Last of the series of guest post by industry expert Simon Mortimer dedicated to natural ingredients on cosmetics:
Natural, what is it, what does it mean….well to be cynical, whatever you want it to mean!
There are a few “rules” but these leave a pretty wide field for manoeuvre, labelling claims and suggested benefits. Put simply a “Natural Product” logically is made up from “Natural Ingredients” but it is practically impossible to find products that are wholly constituted from ingredients that have not only been derived from nature but also undergone no synthetic processes to arrive in the finished product.
Just think how would such a product look, a bottle of berries floating in water? The fact is even the most natural products will have ingredients that once harvested will have to undergo some sort of processing and likely some form of purification or separation from the bits/constituents you don’t want in your product even if unaltered synthetically. Additionally it will be a rare product that does not contain at least trace constituents providing often vital tasks such as preservation whose role will actually be greater in keeping a natural product safe as it will likely have a microbial load to defeat even before preservation. Its also more likely natural materials will undergo irradiation to kill off their microbial load before inclusion into the product, not often mentioned but then its safe imparting no actual radioactivity to the product, just not very natural?
Now from here you are on the slippery slope, by which I mean we can begin to deviate from this path of purity implied by natural products towards all those horrible unnatural products with all their terrible effects, only what is worse for you?
If anything starts as natural and undergoes any processing, even just heating to allow mixing or even just mixing itself with other constituents what are the products, we are now performing chemistry, it’s sounding a bit unnatural already! What is more, natural products are very variable in their make up, now you might say a berry is a berry but is a grape a grape, if nature is so consistent how do we end up with different wines, with different flavours and colours and tastes sometimes from the same vineyard?
The salutary thought is that a cosmetic ingredient produced from equally controlled precursors in a nice stainless steel vat under controlled and defined conditions will almost certainly have a more consistent and pure outcome than anything derived from nature, and remember it’s not generally the substances that are the subject of the synthesis themselves that are an issue in areas like allergies, rather the trace constituents and combinations of these are often far more likely to be an issue, and if you take the natural product and clean it up by any one of a variety of synthetic processes you have more or less arrived on the same spot just by a different route!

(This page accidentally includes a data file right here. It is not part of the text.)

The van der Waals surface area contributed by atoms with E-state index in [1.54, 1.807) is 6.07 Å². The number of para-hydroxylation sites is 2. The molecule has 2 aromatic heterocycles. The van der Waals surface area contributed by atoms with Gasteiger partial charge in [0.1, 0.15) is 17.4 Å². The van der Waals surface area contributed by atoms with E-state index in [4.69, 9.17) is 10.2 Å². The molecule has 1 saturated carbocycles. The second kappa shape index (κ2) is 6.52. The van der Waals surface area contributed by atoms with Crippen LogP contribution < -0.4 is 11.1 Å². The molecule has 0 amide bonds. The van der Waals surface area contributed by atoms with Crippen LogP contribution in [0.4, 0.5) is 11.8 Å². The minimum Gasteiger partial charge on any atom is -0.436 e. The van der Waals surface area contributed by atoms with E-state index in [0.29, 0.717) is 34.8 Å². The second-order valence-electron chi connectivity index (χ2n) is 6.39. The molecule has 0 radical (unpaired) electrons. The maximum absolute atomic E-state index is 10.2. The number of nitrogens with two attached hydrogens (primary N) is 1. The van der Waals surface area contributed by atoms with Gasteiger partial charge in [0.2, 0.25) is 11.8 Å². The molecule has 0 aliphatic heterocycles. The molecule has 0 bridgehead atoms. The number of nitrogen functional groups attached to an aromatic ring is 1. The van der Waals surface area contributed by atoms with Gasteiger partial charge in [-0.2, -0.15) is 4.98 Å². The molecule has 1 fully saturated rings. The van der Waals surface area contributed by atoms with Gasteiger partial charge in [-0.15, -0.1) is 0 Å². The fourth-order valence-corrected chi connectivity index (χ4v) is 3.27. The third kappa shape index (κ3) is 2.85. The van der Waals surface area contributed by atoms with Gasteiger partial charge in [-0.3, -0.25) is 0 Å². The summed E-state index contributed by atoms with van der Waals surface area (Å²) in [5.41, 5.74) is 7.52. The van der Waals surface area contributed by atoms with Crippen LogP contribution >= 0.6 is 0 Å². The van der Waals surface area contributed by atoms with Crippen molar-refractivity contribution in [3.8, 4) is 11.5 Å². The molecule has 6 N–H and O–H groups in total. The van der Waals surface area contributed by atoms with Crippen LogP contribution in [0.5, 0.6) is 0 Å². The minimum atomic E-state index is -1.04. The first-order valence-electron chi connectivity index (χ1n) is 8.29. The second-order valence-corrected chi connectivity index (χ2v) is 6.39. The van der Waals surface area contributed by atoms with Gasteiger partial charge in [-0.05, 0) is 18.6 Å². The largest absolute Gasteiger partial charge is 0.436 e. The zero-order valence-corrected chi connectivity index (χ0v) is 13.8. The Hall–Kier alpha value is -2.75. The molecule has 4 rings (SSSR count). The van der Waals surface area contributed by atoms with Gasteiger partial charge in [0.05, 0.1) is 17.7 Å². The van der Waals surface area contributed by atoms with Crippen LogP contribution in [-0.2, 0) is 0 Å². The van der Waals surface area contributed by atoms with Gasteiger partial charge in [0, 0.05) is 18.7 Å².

So consider the general idea that Natural=Good and Chemicals (synthetic)= Bad. This is too simplistic, the simple fact is sometimes the complexity of a natural substance is the very thing that makes it work, (whatever “working” happens to be!) and other times purity is to be embraced. Remember that even the use of the terms is misleading and we lend them a meaning often undeserved, e.g. we never hear of a “natural substance spill”, rather we hear of “chemical spills” which always implies “something nasty” but one of the most damaging substances to spill into water courses and waste water systems is...milk!
Now you might be thinking at least if I use cosmetics labelled “natural” then they are from the world around me and as mother nature intended and mankind grew up with and it is all better for me but I am afraid all “natural” can mean is that the constituents in a product are found in nature and not derived from nature. In other words if the substance made synthetically can be found in even the rarest and most obscure places anywhere in the biosphere then they are naturally occurring and qualify as natural even if they have never seen the light of day. Ah, you might say but if its organic then it must be really natural and pure and good for me? Well I think like with organic food if it makes you feel better to buy and eat it then hey mission accomplished, it doesn’t matter whether it is any better for you or not! In reality even in food, which you eat in large quantities (relative to cosmetics you put on your body) and ingest there is very little real evidence of higher nutritional content or safety from pesticides etc. So if at best organic food has a debatable nutritional value and safety profile what can be the advantage of small quantities of organically grown constituents in cosmetics? The simple truth at the bottom of most claims on packaging whether its extolling all the things it contains or does not contain is that it’s a marketing exercise and not a scientific claim, in fact when you really consider the claims closely they often claim very little but superficially sound great!